And where my former science professor led, I am not afraid to follow. Indeed I would go further, and claim that God does indeed intervene in our world, work miracles, read thoughts, punish sins (but more readily forgive them), and answer prayer. There is nothing in science, understood properly, to say that these things are impossible. But I have seen these things happen, and as a scientist I need to take this as evidence that they are possible, and indeed should be expected to happen today.

Deborah and a woman from Bethlehem

I usually agree with my blogger friend Lingamish, and I regret that I will not have time to meet him in person when he passes through London next week on his way back to Mozambique.

But I do have to disagree with one part of his recent posting on misogyny in the book of Judges, specifically his assessment of the role of Deborah. He quotes from my comment about her place in the book:

Indeed this “misogynist” book in fact gives one of the strongest biblical examples about a woman in leadership.

I was rather taken aback by his response to this:

Even the story of Deborah in Judges 4 & 5 is given not to show a woman in a positive leadership role but rather to shame the man who abdicated his responsibility. I’m not against women in leadership, but I don’t think you should look to the story of Deborah to show a positive role model.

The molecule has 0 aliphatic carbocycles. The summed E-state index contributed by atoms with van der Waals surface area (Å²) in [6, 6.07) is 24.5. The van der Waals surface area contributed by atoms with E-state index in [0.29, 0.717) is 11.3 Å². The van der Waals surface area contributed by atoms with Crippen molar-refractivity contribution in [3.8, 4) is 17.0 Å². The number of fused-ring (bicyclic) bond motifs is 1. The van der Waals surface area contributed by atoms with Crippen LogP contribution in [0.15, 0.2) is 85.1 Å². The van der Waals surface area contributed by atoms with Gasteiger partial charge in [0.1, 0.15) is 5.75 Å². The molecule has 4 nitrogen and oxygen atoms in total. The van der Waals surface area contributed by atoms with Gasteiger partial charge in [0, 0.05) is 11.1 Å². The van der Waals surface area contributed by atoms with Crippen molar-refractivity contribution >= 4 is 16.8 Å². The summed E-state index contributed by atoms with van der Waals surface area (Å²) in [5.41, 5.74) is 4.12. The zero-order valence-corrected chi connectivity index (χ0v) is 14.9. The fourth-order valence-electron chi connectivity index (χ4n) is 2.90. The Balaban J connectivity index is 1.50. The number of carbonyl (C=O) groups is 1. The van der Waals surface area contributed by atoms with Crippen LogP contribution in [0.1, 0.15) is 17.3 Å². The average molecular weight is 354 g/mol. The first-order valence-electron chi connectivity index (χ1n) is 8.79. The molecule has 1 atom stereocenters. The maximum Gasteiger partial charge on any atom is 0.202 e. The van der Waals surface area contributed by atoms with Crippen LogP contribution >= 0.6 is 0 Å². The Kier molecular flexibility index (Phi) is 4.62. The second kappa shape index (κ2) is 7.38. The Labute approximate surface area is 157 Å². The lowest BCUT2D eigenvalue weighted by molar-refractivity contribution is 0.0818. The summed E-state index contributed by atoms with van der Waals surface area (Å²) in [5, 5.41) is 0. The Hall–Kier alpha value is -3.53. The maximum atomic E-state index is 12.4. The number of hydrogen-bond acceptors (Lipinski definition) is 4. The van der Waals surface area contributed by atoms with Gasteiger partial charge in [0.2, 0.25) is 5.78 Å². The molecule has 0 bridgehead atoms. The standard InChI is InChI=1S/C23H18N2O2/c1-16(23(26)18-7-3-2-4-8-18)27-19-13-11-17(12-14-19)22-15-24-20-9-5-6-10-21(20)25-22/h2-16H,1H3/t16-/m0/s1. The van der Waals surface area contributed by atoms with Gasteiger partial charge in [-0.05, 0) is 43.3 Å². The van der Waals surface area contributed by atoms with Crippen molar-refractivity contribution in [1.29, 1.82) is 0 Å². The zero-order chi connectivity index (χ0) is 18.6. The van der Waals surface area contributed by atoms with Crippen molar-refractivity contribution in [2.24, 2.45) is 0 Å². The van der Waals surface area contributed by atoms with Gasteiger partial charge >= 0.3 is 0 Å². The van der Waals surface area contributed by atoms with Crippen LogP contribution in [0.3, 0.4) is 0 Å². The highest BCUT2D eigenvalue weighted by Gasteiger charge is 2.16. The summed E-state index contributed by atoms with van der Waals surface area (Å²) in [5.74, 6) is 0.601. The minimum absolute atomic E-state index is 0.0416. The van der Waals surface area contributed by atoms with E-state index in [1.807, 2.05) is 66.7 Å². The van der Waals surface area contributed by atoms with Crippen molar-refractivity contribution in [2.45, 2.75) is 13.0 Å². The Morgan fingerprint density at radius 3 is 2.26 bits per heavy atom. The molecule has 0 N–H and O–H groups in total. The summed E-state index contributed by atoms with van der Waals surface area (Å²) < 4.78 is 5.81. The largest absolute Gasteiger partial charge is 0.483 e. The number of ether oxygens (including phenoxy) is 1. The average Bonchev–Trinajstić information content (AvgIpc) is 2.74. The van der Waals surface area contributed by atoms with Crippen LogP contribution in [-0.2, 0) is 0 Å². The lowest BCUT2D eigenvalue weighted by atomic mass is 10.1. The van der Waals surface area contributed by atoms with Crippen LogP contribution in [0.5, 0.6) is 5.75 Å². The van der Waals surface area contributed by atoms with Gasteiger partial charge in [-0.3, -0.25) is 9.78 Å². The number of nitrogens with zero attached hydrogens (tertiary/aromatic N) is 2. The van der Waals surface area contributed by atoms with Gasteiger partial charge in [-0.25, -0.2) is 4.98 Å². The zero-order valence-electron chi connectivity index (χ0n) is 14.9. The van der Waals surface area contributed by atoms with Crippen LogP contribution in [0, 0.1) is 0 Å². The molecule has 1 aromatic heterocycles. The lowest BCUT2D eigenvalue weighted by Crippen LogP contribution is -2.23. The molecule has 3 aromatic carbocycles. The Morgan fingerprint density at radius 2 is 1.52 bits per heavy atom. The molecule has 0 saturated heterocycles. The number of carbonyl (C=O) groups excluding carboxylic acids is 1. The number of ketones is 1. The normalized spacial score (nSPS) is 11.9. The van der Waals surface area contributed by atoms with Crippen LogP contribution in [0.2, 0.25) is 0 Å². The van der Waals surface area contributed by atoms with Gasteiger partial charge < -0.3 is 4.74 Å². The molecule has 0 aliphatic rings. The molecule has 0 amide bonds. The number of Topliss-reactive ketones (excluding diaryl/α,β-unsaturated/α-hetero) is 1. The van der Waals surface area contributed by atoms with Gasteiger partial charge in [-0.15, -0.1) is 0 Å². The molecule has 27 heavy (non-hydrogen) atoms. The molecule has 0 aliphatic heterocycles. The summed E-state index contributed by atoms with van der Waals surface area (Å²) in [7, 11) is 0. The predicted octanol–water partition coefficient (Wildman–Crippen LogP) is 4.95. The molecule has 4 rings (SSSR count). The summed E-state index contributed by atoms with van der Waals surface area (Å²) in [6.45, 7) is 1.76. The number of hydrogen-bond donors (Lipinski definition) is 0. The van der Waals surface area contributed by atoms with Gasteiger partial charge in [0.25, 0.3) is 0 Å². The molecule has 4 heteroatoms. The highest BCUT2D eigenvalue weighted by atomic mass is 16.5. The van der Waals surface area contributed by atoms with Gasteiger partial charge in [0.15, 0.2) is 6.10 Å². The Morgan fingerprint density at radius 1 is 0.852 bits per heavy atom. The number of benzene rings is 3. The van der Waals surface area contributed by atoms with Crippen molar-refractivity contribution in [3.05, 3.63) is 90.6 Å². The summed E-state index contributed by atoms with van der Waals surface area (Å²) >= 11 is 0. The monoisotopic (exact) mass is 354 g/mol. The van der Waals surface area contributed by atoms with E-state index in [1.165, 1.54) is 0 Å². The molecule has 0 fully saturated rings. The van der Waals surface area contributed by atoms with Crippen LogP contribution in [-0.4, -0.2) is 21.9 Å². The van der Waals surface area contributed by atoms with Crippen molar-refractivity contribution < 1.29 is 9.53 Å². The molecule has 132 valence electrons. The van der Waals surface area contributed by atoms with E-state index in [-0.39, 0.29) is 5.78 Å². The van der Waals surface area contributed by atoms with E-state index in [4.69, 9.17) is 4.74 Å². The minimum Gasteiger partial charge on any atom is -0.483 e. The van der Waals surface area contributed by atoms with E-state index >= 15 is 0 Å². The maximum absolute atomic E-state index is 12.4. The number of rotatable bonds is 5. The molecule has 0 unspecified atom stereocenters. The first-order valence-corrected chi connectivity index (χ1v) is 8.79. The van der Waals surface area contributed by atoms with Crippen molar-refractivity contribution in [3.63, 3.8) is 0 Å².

Now it would come as no surprise to hear such teaching in some church circles. It is an embarrassment to those who have strong views about leadership being inherently male that the woman Deborah was clearly leading the people of Israel. But I can see no justification for treating her as a secondary character or a negative model in this picture. As I commented on Lingamish’s blog:

I don’t think you are fair to Deborah to treat her simply as a minor character in the story of Barak. From a literary viewpoint she is the main character in the story, in both chapters 4 and 5. She, not Barak, was the judge with the authority to command even Barak in God’s name, 4:4-6. Those who downplay her part in the story to a mere foil for Barak are more guilty of misogyny than the author of this part of Judges.

I hope it is not fair to suggest that Lingamish himself is guilty of misogyny, but I would claim that, if not, he is uncritically accepting an interpretation of this passage by misogynists.